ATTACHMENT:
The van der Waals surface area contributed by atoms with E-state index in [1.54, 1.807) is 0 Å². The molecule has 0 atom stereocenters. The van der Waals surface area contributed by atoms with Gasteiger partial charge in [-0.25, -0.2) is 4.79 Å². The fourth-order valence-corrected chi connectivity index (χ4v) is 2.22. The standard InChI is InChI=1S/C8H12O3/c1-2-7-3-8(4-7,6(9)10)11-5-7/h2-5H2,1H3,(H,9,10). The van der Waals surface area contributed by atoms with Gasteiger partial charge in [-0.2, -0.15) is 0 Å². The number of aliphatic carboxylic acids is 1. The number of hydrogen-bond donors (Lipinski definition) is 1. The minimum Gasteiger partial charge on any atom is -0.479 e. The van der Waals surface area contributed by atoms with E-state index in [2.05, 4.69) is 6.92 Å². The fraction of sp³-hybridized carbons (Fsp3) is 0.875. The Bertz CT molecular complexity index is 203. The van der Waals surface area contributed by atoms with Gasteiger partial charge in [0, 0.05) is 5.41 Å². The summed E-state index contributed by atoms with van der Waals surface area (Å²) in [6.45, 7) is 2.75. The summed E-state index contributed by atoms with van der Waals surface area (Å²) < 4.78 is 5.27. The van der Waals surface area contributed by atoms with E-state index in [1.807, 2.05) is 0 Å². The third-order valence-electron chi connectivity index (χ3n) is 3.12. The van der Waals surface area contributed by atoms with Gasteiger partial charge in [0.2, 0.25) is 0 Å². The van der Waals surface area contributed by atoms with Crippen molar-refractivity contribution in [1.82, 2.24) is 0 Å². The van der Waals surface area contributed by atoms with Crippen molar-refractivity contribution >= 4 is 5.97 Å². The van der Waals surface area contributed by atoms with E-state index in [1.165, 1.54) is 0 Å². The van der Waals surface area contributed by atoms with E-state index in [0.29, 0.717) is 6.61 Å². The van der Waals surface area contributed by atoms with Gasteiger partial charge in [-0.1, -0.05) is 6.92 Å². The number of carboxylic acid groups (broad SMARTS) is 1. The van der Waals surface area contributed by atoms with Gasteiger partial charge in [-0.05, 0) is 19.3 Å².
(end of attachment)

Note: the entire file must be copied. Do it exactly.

The van der Waals surface area contributed by atoms with E-state index in [1.54, 1.807) is 0 Å². The molecule has 0 atom stereocenters. The van der Waals surface area contributed by atoms with Gasteiger partial charge in [-0.25, -0.2) is 4.79 Å². The fourth-order valence-corrected chi connectivity index (χ4v) is 2.22. The standard InChI is InChI=1S/C8H12O3/c1-2-7-3-8(4-7,6(9)10)11-5-7/h2-5H2,1H3,(H,9,10). The van der Waals surface area contributed by atoms with Gasteiger partial charge in [-0.2, -0.15) is 0 Å². The number of aliphatic carboxylic acids is 1. The number of hydrogen-bond donors (Lipinski definition) is 1. The minimum Gasteiger partial charge on any atom is -0.479 e. The van der Waals surface area contributed by atoms with E-state index in [2.05, 4.69) is 6.92 Å². The fraction of sp³-hybridized carbons (Fsp3) is 0.875. The Bertz CT molecular complexity index is 203. The van der Waals surface area contributed by atoms with Gasteiger partial charge in [0, 0.05) is 5.41 Å². The summed E-state index contributed by atoms with van der Waals surface area (Å²) in [6.45, 7) is 2.75. The summed E-state index contributed by atoms with van der Waals surface area (Å²) < 4.78 is 5.27. The van der Waals surface area contributed by atoms with E-state index in [1.807, 2.05) is 0 Å². The third-order valence-electron chi connectivity index (χ3n) is 3.12. The van der Waals surface area contributed by atoms with Gasteiger partial charge in [0.2, 0.25) is 0 Å². The van der Waals surface area contributed by atoms with Crippen molar-refractivity contribution in [1.82, 2.24) is 0 Å². The van der Waals surface area contributed by atoms with Crippen molar-refractivity contribution >= 4 is 5.97 Å². The van der Waals surface area contributed by atoms with E-state index in [1.165, 1.54) is 0 Å². The van der Waals surface area contributed by atoms with E-state index in [0.29, 0.717) is 6.61 Å². The van der Waals surface area contributed by atoms with Gasteiger partial charge in [-0.1, -0.05) is 6.92 Å². The number of carboxylic acid groups (broad SMARTS) is 1. The van der Waals surface area contributed by atoms with Gasteiger partial charge in [-0.05, 0) is 19.3 Å².